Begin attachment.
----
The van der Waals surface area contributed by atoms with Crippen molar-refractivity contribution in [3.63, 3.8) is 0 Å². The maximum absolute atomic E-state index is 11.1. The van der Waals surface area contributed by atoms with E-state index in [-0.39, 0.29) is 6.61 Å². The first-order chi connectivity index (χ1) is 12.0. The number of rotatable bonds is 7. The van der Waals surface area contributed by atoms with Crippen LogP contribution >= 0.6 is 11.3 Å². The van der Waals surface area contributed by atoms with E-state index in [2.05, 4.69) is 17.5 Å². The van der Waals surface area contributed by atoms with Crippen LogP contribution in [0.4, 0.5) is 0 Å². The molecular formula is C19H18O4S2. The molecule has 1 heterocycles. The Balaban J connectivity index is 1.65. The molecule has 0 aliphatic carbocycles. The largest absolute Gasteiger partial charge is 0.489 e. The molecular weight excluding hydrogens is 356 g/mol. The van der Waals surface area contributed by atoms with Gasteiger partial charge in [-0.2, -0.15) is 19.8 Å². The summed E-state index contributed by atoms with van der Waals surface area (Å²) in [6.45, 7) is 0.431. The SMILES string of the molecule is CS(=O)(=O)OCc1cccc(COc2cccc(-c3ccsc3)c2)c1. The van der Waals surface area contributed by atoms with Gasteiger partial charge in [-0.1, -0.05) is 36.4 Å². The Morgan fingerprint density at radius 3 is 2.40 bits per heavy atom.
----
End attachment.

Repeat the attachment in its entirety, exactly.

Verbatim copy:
The van der Waals surface area contributed by atoms with Crippen molar-refractivity contribution in [3.63, 3.8) is 0 Å². The maximum absolute atomic E-state index is 11.1. The van der Waals surface area contributed by atoms with E-state index in [-0.39, 0.29) is 6.61 Å². The first-order chi connectivity index (χ1) is 12.0. The number of rotatable bonds is 7. The van der Waals surface area contributed by atoms with Crippen LogP contribution >= 0.6 is 11.3 Å². The van der Waals surface area contributed by atoms with E-state index in [2.05, 4.69) is 17.5 Å². The van der Waals surface area contributed by atoms with Crippen LogP contribution in [0.4, 0.5) is 0 Å². The molecular formula is C19H18O4S2. The molecule has 1 heterocycles. The Balaban J connectivity index is 1.65. The molecule has 0 aliphatic carbocycles. The largest absolute Gasteiger partial charge is 0.489 e. The molecular weight excluding hydrogens is 356 g/mol. The van der Waals surface area contributed by atoms with Gasteiger partial charge in [-0.2, -0.15) is 19.8 Å². The summed E-state index contributed by atoms with van der Waals surface area (Å²) in [6.45, 7) is 0.431. The SMILES string of the molecule is CS(=O)(=O)OCc1cccc(COc2cccc(-c3ccsc3)c2)c1. The van der Waals surface area contributed by atoms with Gasteiger partial charge in [-0.1, -0.05) is 36.4 Å². The Morgan fingerprint density at radius 3 is 2.40 bits per heavy atom.